After years of historic storms – and historic clean-up costs – flood insurance has become a part of the national conversation. Florida residents are no exception. Recent estimates indicate that Citizens Property Insurance Corporation – Florida’s state-run property insurance company, which offers subsidized rates to members – falls at least $1.5 billion short of its liability in the event of another destructive hurricane season.
According to Bob Sanchez, policy director of the James Madison Institute, “In the event of a big storm or series of storms, every Floridian who pays for property or car insurance could be on the hook.”
Most policymakers agree that Citizens can’t continue as is, and during the past few years, Florida’s legislature has moved to depopulate the insurer. This reduces Citizens’ – and the state’s – liability, but threatens financially strapped homeowners, who no longer get a break on rates. It also has the potential to discourage the coastal development that draws tourism.
As Citizens continues to drop policies, is Florida growing financially stronger, or is it undermining the things that make it successful?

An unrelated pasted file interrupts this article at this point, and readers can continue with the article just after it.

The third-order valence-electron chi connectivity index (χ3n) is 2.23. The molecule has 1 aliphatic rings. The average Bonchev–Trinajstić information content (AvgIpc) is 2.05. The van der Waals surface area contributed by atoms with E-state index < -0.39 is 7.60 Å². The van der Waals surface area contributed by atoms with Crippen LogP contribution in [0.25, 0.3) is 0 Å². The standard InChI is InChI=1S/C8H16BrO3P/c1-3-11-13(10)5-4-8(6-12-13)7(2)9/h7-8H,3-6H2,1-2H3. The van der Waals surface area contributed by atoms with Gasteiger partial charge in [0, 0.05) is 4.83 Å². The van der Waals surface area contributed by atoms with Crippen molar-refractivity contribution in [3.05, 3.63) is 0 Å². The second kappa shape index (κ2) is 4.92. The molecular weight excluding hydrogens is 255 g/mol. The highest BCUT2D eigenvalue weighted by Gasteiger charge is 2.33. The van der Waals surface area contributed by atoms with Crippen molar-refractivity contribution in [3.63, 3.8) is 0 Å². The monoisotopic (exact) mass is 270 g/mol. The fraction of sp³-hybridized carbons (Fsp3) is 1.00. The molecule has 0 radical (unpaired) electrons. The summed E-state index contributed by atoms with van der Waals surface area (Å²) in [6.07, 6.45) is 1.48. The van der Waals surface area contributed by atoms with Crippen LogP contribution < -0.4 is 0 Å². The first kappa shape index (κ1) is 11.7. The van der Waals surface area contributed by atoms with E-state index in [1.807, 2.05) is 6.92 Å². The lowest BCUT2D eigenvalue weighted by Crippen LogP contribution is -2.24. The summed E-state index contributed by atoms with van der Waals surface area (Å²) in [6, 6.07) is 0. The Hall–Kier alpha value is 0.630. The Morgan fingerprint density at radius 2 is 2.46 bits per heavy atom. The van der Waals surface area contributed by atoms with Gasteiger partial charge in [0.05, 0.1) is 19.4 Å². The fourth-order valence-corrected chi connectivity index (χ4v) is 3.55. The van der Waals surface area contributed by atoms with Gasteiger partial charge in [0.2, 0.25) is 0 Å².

What is Citizens – and what is Florida doing about it?
The companies that became Citizens were founded when many private insurers went bankrupt or fled the market after Hurricane Andrew in 1992. It was originally intended to provide affordable policies for Floridians who couldn’t get them anywhere else. But as a few home insurance companies have taken advantage of quiet hurricane seasons to return to Florida, consumers consider Citizens’ artificially low rates too tempting to pass up, resulting in the insurer’s current problems.
Citizens transitioned more than 300,000 policies to private companies last year. The state has also approved subsidies for insurers who take on Citizens’ policies, as well as a series of rate increases and coverage cuts for remaining policyholders.
However, while the general movement has been toward depopulation, the road has not been entirely smooth. Activist groups – like the Florida Association for Insurance Reform (FAIR) – have objected to specific aspects of the plan and have gained some concessions. For example, if Citizens customers are transferred to a private carrier, and their rates increase within three years, they can now return to Citizens on a renewal basis.
At its peak, Citizens insured 1.5 million Floridians. Though it’s still the largest property insurer in the state, it dipped below a million policies as of February and is on track to reach 725,000 by late 2015.
The case for depopulating Citizens
The major motivation cited by most for depopulating Citizens is financial. Its critics reason that preparation – in the form of realistic premiums – is better than paying for disasters after they occur.